Mutual funds are one of the most popular types of stock market investments. There are literally thousands of mutual funds available, each with its own investment objectives, fees, risks and benefits.
Mutual funds are simply groups of stocks, packaged together as a single investment by mutual fund managers and/or financial companies. The label "mutual fund" comes from the practice of pooling the money of many investors to buy a group of different stocks (sometimes hundreds or thousands of stocks) that would be unaffordable if an investor had to buy each stock himself.
Stocks can cost hundreds of dollars per share, so a single investor might need tens of thousands of dollars to own enough shares of enough different companies to maintain a proper asset allocation and diversification. By investing in a mutual fund, investors are essentially buying fractional shares and can therefore own the stocks of hundreds of companies, even with a small investment. Additionally, instead of tracking hundreds of stocks individually, an investor can keep track of a huge number of stocks by just watching a single mutual fund account.
The most important distinction among mutual funds is managed versus unmanaged. In the case of a managed fund, a fund manager decides (based on his own opinion and research) which stocks will make up the fund. If the fund manager makes good decisions, the fund may have high returns and outperform the market as a whole. However, if the manager chooses poorly, the fund will underperform. Also, managed funds often charge high fees in order to pay these managers, which can undercut returns.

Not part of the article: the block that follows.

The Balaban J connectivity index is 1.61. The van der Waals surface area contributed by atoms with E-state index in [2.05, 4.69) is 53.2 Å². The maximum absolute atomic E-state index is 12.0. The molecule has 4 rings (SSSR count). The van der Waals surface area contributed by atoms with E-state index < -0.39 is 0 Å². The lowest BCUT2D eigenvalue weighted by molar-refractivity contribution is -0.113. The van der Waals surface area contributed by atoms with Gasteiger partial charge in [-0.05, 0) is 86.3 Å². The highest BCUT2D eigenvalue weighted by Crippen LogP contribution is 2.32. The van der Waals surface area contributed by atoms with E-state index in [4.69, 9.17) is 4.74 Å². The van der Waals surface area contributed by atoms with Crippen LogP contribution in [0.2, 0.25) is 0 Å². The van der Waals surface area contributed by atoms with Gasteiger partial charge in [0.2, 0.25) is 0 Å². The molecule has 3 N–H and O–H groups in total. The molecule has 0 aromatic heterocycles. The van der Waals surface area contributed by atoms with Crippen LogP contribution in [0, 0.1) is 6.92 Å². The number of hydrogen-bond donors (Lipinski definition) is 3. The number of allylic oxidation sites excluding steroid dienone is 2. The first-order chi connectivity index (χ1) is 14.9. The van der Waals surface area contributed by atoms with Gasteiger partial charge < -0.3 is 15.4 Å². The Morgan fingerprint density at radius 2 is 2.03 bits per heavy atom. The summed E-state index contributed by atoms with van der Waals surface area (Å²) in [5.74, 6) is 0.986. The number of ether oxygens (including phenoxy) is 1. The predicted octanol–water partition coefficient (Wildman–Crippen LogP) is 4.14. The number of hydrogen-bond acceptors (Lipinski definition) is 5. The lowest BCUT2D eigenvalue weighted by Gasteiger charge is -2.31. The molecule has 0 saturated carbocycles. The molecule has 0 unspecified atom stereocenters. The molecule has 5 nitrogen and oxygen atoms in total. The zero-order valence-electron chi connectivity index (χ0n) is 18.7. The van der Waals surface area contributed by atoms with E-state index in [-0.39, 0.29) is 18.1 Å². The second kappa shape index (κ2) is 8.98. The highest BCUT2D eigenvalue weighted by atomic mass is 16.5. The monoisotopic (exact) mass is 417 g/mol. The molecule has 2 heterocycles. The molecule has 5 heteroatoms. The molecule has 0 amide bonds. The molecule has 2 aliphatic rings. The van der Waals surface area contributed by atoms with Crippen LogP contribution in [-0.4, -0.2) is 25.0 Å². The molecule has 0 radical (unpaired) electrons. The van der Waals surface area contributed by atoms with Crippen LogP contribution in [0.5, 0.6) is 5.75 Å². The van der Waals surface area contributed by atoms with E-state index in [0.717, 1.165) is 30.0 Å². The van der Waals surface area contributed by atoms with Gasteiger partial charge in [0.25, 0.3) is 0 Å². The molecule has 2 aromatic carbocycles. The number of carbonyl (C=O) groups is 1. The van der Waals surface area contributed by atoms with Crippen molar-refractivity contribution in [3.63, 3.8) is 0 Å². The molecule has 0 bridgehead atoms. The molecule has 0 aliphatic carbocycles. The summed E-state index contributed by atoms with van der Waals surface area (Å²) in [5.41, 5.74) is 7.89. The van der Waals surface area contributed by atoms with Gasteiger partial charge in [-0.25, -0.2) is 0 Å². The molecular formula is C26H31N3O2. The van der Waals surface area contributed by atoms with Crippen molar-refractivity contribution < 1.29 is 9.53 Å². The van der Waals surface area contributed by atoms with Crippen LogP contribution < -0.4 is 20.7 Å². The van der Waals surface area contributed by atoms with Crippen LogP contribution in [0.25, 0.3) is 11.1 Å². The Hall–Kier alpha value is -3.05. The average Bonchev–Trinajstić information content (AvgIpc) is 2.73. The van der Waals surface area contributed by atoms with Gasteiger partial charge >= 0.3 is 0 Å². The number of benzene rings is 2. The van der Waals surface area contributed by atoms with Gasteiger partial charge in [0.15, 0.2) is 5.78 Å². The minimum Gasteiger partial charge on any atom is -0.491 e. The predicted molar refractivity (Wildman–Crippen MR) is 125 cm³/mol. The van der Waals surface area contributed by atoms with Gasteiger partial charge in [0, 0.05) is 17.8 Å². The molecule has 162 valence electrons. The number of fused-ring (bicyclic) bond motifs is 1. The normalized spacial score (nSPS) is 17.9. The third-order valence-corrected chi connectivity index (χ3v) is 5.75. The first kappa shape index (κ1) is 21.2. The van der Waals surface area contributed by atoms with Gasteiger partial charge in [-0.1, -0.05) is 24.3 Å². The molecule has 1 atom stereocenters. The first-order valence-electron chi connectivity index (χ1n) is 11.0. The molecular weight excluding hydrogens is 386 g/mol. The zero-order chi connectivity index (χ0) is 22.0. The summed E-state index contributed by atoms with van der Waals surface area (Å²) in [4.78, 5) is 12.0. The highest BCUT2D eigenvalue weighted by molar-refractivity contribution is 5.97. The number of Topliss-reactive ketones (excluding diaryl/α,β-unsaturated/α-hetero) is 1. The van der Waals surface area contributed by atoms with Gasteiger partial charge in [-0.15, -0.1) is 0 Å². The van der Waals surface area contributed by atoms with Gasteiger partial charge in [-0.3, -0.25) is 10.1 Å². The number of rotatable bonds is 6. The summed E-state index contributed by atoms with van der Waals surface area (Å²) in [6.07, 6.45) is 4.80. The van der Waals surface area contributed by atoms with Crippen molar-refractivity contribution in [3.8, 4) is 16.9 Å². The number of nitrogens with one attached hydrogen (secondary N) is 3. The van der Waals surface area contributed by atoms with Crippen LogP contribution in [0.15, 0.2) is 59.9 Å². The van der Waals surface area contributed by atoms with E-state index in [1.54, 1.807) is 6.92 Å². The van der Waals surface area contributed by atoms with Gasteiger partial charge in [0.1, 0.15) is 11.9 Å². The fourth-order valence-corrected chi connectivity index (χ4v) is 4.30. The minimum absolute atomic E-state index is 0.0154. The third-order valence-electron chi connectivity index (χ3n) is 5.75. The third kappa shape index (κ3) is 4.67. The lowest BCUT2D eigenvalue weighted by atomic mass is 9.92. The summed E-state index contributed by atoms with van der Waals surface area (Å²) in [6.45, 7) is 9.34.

Conversely, the stocks in an unmanaged fund are not chosen by a manager, but instead are assembled to mirror the makeup of a major market index, like the S&P 500. These funds are also known as "index" funds. Because an index fund simply tracks a specified sector of the market, it will never outperform or underperform that market sector. Due to the elimination of human input, index funds are considered less exciting than managed funds (no chance of fantastic returns in a year where the market was down) but also less risky (no chance of lackluster returns in a great market year). Index funds usually have lower fees and expenses than their managed counterparts, which helps to bolster returns.
Although all mutual funds are either managed or unmanaged, there are many other important classifications to consider when chooing a mutual fund investment. Mutual funds can contain stocks from any asset class or combination of asset classes, including large cap, small cap, growth, value, international, real estate and more. Some asset classes are riskier than others; some are more tax-efficient than others, so these variables should be weighed carefully. An investor can determine the underlying asset class of any mutual fund by looking at the stocks it contains.